da: The New York Times
For some devout Muslims, perhaps the most objectionable chapter in Salman Rushdie’s “Satanic Verses” concerned a brothel where prostitutes used the names of Muhammad’s 11 wives. For certain pious Christians, the most offensive aspect of Martin Scorsese’s “Last Temptation of Christ” was the dream sequence of Christ’s marrying Mary Magdalene and then becoming involved with two other women. Both 1988 works ignited violence. Ayatollah Ruhollah Khomeini of Iran issued the fatwa that forced Rushdie into hiding and led to deadly riots, bombings of British bookstores and the fatal stabbing of the book’s Japanese translator. The most dramatic incident associated with Scorsese’s film occurred when a Paris theater where it was playing was gutted, apparently by an arson attack, sending 13 people to the hospital.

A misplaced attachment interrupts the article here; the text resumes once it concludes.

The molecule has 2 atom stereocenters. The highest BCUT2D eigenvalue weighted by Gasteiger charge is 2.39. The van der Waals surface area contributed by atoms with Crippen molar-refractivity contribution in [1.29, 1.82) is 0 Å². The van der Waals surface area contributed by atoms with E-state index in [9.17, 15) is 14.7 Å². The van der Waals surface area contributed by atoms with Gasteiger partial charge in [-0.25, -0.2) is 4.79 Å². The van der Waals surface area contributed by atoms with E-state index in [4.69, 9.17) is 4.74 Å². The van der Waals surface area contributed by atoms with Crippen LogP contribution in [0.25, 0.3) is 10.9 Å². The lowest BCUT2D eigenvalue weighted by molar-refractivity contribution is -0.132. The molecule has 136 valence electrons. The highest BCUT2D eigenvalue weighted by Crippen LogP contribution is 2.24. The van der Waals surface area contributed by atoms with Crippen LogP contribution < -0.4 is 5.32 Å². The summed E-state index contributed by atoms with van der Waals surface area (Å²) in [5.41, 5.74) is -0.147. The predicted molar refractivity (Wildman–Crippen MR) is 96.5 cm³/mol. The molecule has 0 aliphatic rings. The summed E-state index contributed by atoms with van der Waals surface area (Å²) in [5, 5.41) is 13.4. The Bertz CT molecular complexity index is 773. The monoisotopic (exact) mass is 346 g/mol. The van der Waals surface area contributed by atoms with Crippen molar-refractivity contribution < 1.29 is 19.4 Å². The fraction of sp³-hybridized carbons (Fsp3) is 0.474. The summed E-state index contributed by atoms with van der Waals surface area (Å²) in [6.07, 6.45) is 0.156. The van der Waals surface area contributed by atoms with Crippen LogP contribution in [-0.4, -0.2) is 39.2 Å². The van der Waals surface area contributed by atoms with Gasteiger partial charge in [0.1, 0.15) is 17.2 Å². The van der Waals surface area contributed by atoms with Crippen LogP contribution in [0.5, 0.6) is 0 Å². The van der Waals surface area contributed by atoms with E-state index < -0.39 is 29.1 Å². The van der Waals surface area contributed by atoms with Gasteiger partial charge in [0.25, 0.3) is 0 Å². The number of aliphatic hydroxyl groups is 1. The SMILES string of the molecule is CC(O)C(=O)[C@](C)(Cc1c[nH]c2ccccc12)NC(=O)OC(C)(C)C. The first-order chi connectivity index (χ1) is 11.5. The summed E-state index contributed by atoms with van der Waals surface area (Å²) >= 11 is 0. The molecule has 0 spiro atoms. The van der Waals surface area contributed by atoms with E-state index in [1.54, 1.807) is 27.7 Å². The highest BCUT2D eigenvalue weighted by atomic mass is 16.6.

Now, 20 years later, Sherry Jones, a Montana and Idaho correspondent for the Bureau of National Affairs, a specialty news service covering legislative and regulatory issues, has written a novel from the point of view of Muhammad’s third and youngest wife, A’isha. Most accounts agree that she was 6 at their engagement, 9 at their wedding and 14 when publicly accused of adultery. The novel’s story line coincides with a pivotal time in…